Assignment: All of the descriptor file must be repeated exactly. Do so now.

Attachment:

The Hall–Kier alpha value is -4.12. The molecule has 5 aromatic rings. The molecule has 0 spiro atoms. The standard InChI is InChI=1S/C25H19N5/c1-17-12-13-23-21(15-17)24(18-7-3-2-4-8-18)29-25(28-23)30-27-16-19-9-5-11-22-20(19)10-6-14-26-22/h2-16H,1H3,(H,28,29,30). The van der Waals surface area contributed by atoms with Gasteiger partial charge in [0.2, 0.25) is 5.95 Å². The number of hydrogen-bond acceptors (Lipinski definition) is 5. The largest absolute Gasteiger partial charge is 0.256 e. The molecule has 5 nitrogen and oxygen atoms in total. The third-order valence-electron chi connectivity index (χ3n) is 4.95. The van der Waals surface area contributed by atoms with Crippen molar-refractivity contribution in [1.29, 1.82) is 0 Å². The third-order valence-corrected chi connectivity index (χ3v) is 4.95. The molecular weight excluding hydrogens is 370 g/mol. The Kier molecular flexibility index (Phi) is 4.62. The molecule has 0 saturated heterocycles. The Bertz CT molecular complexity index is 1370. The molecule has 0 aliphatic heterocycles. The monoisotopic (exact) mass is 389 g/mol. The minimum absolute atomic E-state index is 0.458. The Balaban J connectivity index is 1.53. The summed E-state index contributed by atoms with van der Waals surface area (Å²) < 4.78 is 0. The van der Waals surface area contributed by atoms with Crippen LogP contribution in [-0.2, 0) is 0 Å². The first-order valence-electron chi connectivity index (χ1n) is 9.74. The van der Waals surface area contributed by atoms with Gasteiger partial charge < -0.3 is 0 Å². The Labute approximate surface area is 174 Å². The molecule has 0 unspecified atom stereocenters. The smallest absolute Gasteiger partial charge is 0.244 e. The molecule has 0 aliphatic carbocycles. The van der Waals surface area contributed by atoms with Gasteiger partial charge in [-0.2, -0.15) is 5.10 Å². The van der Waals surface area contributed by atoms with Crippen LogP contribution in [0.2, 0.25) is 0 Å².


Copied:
The Hall–Kier alpha value is -4.12. The molecule has 5 aromatic rings. The molecule has 0 spiro atoms. The standard InChI is InChI=1S/C25H19N5/c1-17-12-13-23-21(15-17)24(18-7-3-2-4-8-18)29-25(28-23)30-27-16-19-9-5-11-22-20(19)10-6-14-26-22/h2-16H,1H3,(H,28,29,30). The van der Waals surface area contributed by atoms with Gasteiger partial charge in [0.2, 0.25) is 5.95 Å². The number of hydrogen-bond acceptors (Lipinski definition) is 5. The largest absolute Gasteiger partial charge is 0.256 e. The molecule has 5 nitrogen and oxygen atoms in total. The third-order valence-electron chi connectivity index (χ3n) is 4.95. The van der Waals surface area contributed by atoms with Crippen molar-refractivity contribution in [1.29, 1.82) is 0 Å². The third-order valence-corrected chi connectivity index (χ3v) is 4.95. The molecular weight excluding hydrogens is 370 g/mol. The Kier molecular flexibility index (Phi) is 4.62. The molecule has 0 saturated heterocycles. The Bertz CT molecular complexity index is 1370. The molecule has 0 aliphatic heterocycles. The monoisotopic (exact) mass is 389 g/mol. The minimum absolute atomic E-state index is 0.458. The Balaban J connectivity index is 1.53. The summed E-state index contributed by atoms with van der Waals surface area (Å²) < 4.78 is 0. The van der Waals surface area contributed by atoms with Crippen LogP contribution in [-0.2, 0) is 0 Å². The first-order valence-electron chi connectivity index (χ1n) is 9.74. The van der Waals surface area contributed by atoms with Gasteiger partial charge < -0.3 is 0 Å². The Labute approximate surface area is 174 Å². The molecule has 0 unspecified atom stereocenters. The smallest absolute Gasteiger partial charge is 0.244 e. The molecule has 0 aliphatic carbocycles. The van der Waals surface area contributed by atoms with Gasteiger partial charge in [-0.2, -0.15) is 5.10 Å². The van der Waals surface area contributed by atoms with Crippen LogP contribution in [0.2, 0.25) is 0 Å².